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HRM 601 Organizational Behavior

HRM 601 Organizational Behavior. Session 6 Motivational Applications. Goals That Motivate. Specific Goals Difficult Goals Goal Acceptance Goal Feedback. Why Goals Motivate. Mobilize energy in relation to goal Focus attention towards goals attainment

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HRM 601 Organizational Behavior

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  1. HRM 601 Organizational Behavior Session 6 Motivational Applications

  2. Goals That Motivate • Specific Goals • Difficult Goals • Goal Acceptance • Goal Feedback

  3. Why Goals Motivate • Mobilize energy in relation to goal • Focus attention towards goals attainment • Encourages setting of action plans or strategies for goal attainment • Encourages persistence until goal is attained

  4. Enhancing Goal Acceptance • Participation • Rewards • Supportiveness

  5. Incentives for Individuals • For Executives • Compensation tied to achieving strategic goals • For Lower Level Employees • Tied to performance: bonuses, commissions, piecework

  6. Incentives for Groups • Team incentives • Profit sharing • Gain sharing • Stock options

  7. Where Pay Fails to Motivate • Bonuses or merit pay is too small • Non-existent link between pay and performance • Performance appraisal is done poorly • Effect of unions • Adaptation problems

  8. Effective Reward Systems • Set high goals for performance • Develop accurate ways to measure performance • Train supervisors in performance appraisal • Link pay to performance • Make increases noticeable and meaningful

  9. Hackman & Oldham’s Job Characteristics Model Core Dimensions Psychological States Outcomes Skill Variety Task Identity Task Signif. High intrinsic motivation High job per- ormance High job satis- faction Low absentee ism & turnover Meaningfulness of Work Responsibility for outcomes Autonomy Knowledge of Results Feedback

  10. Moderating Variables for the Job Characteristics Model • Growth need strength • job is a vehicle for personal growth, sense of achievement, avenue for feeling success • Knowledge and skills • Satisfaction with extrinsic aspects of work

  11. Motivating Potential Score Skill Variety +Task Identity+Task Significance 3 MPS = X Autonomy X Feedback

  12. Implementing Concepts for the Job Characteristics Model • Combine tasks: Effects skill variety, task identity, & task significance • Group tasks into natural work units: Effects task significance and task identity • Give workers contact with customers: Effects skill variety, autonomy, feedback • Vertically load jobs: Effects autonomy • Open feedback channels: Effects feedback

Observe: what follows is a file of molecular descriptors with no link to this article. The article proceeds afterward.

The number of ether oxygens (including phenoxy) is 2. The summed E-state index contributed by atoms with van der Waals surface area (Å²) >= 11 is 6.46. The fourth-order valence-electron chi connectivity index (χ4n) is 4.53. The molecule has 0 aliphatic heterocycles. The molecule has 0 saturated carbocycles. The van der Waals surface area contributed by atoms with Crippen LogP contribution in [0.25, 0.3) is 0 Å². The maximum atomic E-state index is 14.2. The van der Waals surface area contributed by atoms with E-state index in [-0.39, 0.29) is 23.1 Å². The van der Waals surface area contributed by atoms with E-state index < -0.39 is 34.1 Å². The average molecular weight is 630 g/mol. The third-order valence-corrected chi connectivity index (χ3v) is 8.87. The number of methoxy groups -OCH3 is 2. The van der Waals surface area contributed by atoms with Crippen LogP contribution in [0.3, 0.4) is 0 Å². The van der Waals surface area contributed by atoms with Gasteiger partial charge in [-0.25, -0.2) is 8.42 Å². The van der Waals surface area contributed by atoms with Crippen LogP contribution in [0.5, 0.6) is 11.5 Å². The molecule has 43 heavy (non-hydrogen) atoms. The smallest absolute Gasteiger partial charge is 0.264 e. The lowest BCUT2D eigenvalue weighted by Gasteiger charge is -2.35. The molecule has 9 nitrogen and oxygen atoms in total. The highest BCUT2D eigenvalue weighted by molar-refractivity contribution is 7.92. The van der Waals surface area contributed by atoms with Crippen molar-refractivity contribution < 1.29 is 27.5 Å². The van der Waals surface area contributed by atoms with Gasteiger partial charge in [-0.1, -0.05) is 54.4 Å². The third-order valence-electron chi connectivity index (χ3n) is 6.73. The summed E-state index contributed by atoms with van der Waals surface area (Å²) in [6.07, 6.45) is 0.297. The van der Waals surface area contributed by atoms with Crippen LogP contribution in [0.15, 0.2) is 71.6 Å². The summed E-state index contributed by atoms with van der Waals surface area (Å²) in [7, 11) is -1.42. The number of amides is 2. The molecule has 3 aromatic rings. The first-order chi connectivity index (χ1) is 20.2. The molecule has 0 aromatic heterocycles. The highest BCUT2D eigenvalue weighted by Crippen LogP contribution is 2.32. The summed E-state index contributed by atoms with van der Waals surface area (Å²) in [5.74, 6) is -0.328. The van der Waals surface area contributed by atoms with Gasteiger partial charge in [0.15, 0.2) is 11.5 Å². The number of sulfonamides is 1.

13. Criticisms of the Job Characteristics Model • Job characteristics are not distinct • Link to critical psychological states is not clear • Individual differences have an important effect • Job outcomes are not clearly linked to job characteristics

  14. Designing Jobs for Teams • Team has to be an identifiable group, doing a specified piece of work, and be self-managing • Key behaviors: Ask for ideas, give suggestions,. listen to others, share information, help others • Manager’s role: Make alterations needed for effective group performance, consult

  15. Business Process Re-engineering • The fundamental rethinking and radical redesign of business processes to achieve dramatic improvements in critical contemporary measures of performance such as quality, service and speed. (Hammer & Champy, 1993)

  16. What BPR Is & Is Not • Deals with business processes (work activities with a beginning & end with inputs & outputs) • Process is difficult to see • Does not deal with structure • Structure is easily seen • Not replacement of computer systems • Not technology initiated • Not a piecemeal approach

  17. Role of Technology in BPR • Re-engineering originally used with change in software systems or hardware • These changes in Information Technology often accompany BPR • Information technology support BPR and enables the reconstruction of work

  18. Demand -Control Model of Job Strain • Decision latitude and psychological demands • Job strain level and activity level • Interaction of demands and decision making • Social support

  19. Decision Latitude and Psychological Demands • Decision latitudes - Combination of decision making authority and opportunity to use and develop skills on the job • Psychological demands - The mental workload or intellectual requirements of the job

  20. Job Strain Level and Activity Level • Job strain level - level of stress derived from the workplace. Job strain relates positively to feelings of passivity and helplessness on the job • Activity level - Level of job demands in relation to decision latitude. • High activity - lawyers, engineers, teachers, nurses • Low activity - clerks, janitors

  21. Interaction of Demands & Decision Making Job demands High Low Active learning, etc. High Active Low Strain Job Decision Latitude High Strain Passive Risk of psychological strain & illness Low

  22. Social Support • Buffering effect on job strain • Social isolation carries risk • Social isolation with high strain carries higher risk

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